Breaking Expectations is staff writer Danielle Allsop’s firsthand experience living with mental illness.
As a twenty-four year old college senior, and the daughter of parents who raised me to be self-sufficient since I was fifteen, I am too proud to ask for help, but having a mental illness is expensive, even with insurance.
During a discussion with a group of friends about health insurance, they erupted when I told them how much I pay for my doctor’s visits, therapy sessions, and prescription medications, with insurance.
I often ask myself, why have insurance if it’s not going to cover anything?
Though I am still covered under my parents’ health insurance plan, my high deductible and co-pay makes it almost impossible to get anything paid for by my insurance company.
Even after I meet my deductible, which would be quite a feat, I am still required to pay 20 percent out of pocket.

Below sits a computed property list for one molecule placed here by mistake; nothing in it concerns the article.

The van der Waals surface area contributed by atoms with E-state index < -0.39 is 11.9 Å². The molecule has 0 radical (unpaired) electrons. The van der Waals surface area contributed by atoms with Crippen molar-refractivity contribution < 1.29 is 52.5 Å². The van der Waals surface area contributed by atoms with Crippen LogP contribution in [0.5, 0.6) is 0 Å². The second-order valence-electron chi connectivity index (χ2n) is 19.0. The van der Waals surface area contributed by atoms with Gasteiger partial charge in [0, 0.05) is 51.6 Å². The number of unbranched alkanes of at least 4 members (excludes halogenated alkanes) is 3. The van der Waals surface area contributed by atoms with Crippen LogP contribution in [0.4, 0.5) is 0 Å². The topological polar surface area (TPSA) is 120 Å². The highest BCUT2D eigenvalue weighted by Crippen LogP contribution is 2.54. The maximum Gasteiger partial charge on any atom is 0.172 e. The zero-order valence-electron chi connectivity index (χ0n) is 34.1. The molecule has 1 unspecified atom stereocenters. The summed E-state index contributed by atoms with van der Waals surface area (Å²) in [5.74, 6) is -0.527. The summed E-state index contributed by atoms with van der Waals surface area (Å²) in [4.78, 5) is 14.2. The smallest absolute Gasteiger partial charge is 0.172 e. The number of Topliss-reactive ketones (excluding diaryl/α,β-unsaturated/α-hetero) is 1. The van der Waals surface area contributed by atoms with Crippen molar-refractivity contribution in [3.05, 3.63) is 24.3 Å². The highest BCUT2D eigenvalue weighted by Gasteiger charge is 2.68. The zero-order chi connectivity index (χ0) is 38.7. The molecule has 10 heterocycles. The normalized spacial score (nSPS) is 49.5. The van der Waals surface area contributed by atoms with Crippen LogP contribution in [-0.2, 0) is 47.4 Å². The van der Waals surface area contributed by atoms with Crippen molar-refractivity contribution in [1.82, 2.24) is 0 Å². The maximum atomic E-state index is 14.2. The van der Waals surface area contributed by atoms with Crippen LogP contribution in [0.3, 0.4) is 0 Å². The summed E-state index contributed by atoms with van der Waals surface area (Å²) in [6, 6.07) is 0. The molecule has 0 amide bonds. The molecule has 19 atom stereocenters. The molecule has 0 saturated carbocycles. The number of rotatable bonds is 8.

From my years of experience, I’ve found therapy sessions range from $90 to $150 per hour. Most therapists have an insurance company they partner with, so many won’t cover the fee.
If I’m going through a particularly rough time, going to these sessions once a week isn’t uncommon. That’s $360-$600 per month.
Psychiatrists, who monitor and prescribe my prescriptions, charge $90 to $110 for a half hour session. Again, most partner with specific insurance companies as to encourage patients to enroll in their policies.
However, if you’re not enrolled in any of these insurance policies, nothing gets “covered.” That’s $360-$440 per month if I’m going once a week.
Prescriptions are the least of my monetary concerns, ranging from $5 to $10, depending on the brand and the quantity. However, these numbers may vary from one person to the next.
Though I submit all receipts to my insurance company, meeting my deductible is unlikely.
So for those who think mental illnesses aren’t real, or are just looking for attention, I hope this changes your mind. No one consciously chooses to spend hundreds of dollars per month on their health.